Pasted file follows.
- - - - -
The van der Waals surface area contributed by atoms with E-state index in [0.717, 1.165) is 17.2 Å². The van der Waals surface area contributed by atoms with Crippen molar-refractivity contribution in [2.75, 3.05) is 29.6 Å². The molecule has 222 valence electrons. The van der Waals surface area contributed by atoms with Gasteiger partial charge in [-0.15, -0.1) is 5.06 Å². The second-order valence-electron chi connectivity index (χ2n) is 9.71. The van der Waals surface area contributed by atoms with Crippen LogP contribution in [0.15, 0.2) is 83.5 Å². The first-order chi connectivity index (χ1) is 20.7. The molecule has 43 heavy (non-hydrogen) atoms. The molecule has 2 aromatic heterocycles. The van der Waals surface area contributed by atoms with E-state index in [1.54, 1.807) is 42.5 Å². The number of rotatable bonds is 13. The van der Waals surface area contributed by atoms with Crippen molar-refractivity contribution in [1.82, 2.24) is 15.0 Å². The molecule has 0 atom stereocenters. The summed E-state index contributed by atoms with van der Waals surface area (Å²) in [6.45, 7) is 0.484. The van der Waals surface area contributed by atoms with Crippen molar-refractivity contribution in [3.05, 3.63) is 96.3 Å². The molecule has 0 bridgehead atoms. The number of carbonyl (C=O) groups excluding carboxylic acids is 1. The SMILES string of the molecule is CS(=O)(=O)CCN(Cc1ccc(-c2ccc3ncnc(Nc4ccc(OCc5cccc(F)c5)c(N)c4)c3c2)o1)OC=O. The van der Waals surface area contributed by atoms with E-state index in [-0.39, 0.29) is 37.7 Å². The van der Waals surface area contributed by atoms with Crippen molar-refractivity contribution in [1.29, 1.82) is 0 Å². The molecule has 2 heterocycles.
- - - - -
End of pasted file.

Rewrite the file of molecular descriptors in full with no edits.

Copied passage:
The van der Waals surface area contributed by atoms with E-state index in [0.717, 1.165) is 17.2 Å². The van der Waals surface area contributed by atoms with Crippen molar-refractivity contribution in [2.75, 3.05) is 29.6 Å². The molecule has 222 valence electrons. The van der Waals surface area contributed by atoms with Gasteiger partial charge in [-0.15, -0.1) is 5.06 Å². The second-order valence-electron chi connectivity index (χ2n) is 9.71. The van der Waals surface area contributed by atoms with Crippen LogP contribution in [0.15, 0.2) is 83.5 Å². The first-order chi connectivity index (χ1) is 20.7. The molecule has 43 heavy (non-hydrogen) atoms. The molecule has 2 aromatic heterocycles. The van der Waals surface area contributed by atoms with E-state index in [1.54, 1.807) is 42.5 Å². The number of rotatable bonds is 13. The van der Waals surface area contributed by atoms with Crippen molar-refractivity contribution in [1.82, 2.24) is 15.0 Å². The molecule has 0 atom stereocenters. The summed E-state index contributed by atoms with van der Waals surface area (Å²) in [6.45, 7) is 0.484. The van der Waals surface area contributed by atoms with Crippen molar-refractivity contribution in [3.05, 3.63) is 96.3 Å². The molecule has 0 bridgehead atoms. The number of carbonyl (C=O) groups excluding carboxylic acids is 1. The SMILES string of the molecule is CS(=O)(=O)CCN(Cc1ccc(-c2ccc3ncnc(Nc4ccc(OCc5cccc(F)c5)c(N)c4)c3c2)o1)OC=O. The van der Waals surface area contributed by atoms with E-state index in [-0.39, 0.29) is 37.7 Å². The van der Waals surface area contributed by atoms with Crippen molar-refractivity contribution in [1.29, 1.82) is 0 Å². The molecule has 2 heterocycles.